IPC Facilitator educating Caregivers about malaria
During this reporting period the Preventing Childhood Malaria team implemented a month-long malaria prevention and treatment outreach activities in Sahon-rami and Kaboji villages in rural Mashegu. Among other strategies, the outreach interventions focused on house-to-house mobilization of caregivers, households and communities members to build and sustain community support for appropriate malaria prevention, diagnosis and treatment behaviours, including mobilizing communities to prioritize the health and wellbeing of their children, and to set malaria-free health goals. In this regard, PSJ’s team of trained IPC community-based facilitators conducted series of Inter-Personal Communication (IPC) sessions to create demand for available malaria services, educating community members about malaria prevention and promoting health-seeking behaviour among care givers, which is key to tackling the scourge of malaria deaths in our environment where at least 30% of all hospitalizations among children-5 is due to malaria.
In this regard, PSJ deployed six teams of trained Interpersonal communication facilitators to the two villages to encourage every caregiver and community member to seek appropriate malaria diagnosis and treatment for their children. This becomes even more pertinent considering the fact that Nigeria loses about 2,300 children under-five every day, and at least 25 percent of these deaths are due to malaria.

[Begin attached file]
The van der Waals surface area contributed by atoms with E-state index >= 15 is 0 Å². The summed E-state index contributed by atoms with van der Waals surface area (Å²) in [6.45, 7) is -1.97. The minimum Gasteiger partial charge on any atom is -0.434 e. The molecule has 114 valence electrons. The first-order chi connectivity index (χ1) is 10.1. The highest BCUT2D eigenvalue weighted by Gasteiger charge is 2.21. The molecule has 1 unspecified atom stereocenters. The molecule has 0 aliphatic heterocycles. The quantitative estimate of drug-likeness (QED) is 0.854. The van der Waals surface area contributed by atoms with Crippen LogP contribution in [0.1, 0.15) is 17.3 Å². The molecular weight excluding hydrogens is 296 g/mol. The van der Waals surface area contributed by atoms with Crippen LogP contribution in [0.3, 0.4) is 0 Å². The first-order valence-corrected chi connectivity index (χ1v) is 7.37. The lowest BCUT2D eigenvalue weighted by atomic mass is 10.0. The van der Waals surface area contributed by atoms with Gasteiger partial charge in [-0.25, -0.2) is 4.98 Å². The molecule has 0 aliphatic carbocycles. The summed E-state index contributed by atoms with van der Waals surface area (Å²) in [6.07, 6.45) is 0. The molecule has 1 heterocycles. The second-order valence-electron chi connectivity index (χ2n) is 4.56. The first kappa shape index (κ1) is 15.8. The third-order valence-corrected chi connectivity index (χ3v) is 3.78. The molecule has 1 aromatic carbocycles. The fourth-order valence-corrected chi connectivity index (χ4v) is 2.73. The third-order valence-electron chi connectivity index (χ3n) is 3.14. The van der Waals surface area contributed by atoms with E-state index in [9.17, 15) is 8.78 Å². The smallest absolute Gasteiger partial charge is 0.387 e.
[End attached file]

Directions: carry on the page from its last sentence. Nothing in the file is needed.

At the end of the month-long campaign, over five hundred households was visited, and one thousand three hundred and seventy three caregivers were reached with key messages including cause of malaria, symptoms, adverse economic impact of malaria, and effective malaria treatment, need for early diagnosis, as well as malaria prevention strategies including the use Long Lasting Insecticidal Nets (LLINS) and environmental hygiene.
Also, two hundred and nine LLINS were given free to households with children under-five, thanks to the donations we received from donors like you. Also one hundred and nine sick community members mostly children who presented with symptoms of malaria had Rapid Diagnostic Test (RDT) for malaria diagnosis and the sixty two children who tested positive to malaria received free Artesunate Combination Therapy (ACT), which is the WHO recommended treatment for malaria in Nigeria. A case in point is that of a sick two-year old boy named Tahir, who presented with high fever, tested malaria positive and instantly received full doses of ACT in addition to LLIN to prevent future illness due to malaria. Without this malaria outreach intervention, Tahir’s parents could not have been able to afford the $2 worth of ACT and $5 worth of LLIN that Tahir received. Every day, parents like Tahir’s who live on less than $1 a day are full of gratitude to you our donors for restoring the health, wellbeing and dignity of their children through your contributions, that is making the 'right to health' a reality, in the life of poor rural villagers in rural Mashegu. Like Tahir, we at Physicians for Social Justice, also say thank you for all your support, and for donating over and over again to our project; Preventing Childhood malaria Deaths in rural Mashegu. END.